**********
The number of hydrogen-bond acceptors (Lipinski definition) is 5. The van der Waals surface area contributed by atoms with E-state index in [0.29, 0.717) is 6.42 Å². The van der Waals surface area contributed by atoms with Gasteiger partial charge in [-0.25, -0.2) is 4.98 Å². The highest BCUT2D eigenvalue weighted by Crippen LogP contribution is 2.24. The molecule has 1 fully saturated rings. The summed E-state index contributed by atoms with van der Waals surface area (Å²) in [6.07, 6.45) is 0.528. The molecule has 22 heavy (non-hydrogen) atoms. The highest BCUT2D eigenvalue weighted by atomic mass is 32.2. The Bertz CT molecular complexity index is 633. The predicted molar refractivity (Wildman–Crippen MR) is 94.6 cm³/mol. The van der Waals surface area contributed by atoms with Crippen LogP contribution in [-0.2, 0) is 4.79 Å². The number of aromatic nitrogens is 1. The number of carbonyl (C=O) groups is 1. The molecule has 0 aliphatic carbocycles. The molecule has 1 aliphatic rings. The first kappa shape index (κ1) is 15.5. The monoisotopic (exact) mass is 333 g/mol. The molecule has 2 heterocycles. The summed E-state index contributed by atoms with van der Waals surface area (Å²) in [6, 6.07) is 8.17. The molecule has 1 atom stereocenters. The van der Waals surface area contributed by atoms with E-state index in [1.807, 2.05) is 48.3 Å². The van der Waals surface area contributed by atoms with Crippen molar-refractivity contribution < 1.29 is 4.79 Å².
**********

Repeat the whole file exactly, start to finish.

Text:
The number of hydrogen-bond acceptors (Lipinski definition) is 5. The van der Waals surface area contributed by atoms with E-state index in [0.29, 0.717) is 6.42 Å². The van der Waals surface area contributed by atoms with Gasteiger partial charge in [-0.25, -0.2) is 4.98 Å². The highest BCUT2D eigenvalue weighted by Crippen LogP contribution is 2.24. The molecule has 1 fully saturated rings. The summed E-state index contributed by atoms with van der Waals surface area (Å²) in [6.07, 6.45) is 0.528. The molecule has 22 heavy (non-hydrogen) atoms. The highest BCUT2D eigenvalue weighted by atomic mass is 32.2. The Bertz CT molecular complexity index is 633. The predicted molar refractivity (Wildman–Crippen MR) is 94.6 cm³/mol. The van der Waals surface area contributed by atoms with Crippen LogP contribution in [-0.2, 0) is 4.79 Å². The number of aromatic nitrogens is 1. The number of carbonyl (C=O) groups is 1. The molecule has 0 aliphatic carbocycles. The molecule has 1 aliphatic rings. The first kappa shape index (κ1) is 15.5. The monoisotopic (exact) mass is 333 g/mol. The molecule has 2 heterocycles. The summed E-state index contributed by atoms with van der Waals surface area (Å²) in [6, 6.07) is 8.17. The molecule has 1 atom stereocenters. The van der Waals surface area contributed by atoms with E-state index in [1.807, 2.05) is 48.3 Å². The van der Waals surface area contributed by atoms with Crippen molar-refractivity contribution < 1.29 is 4.79 Å².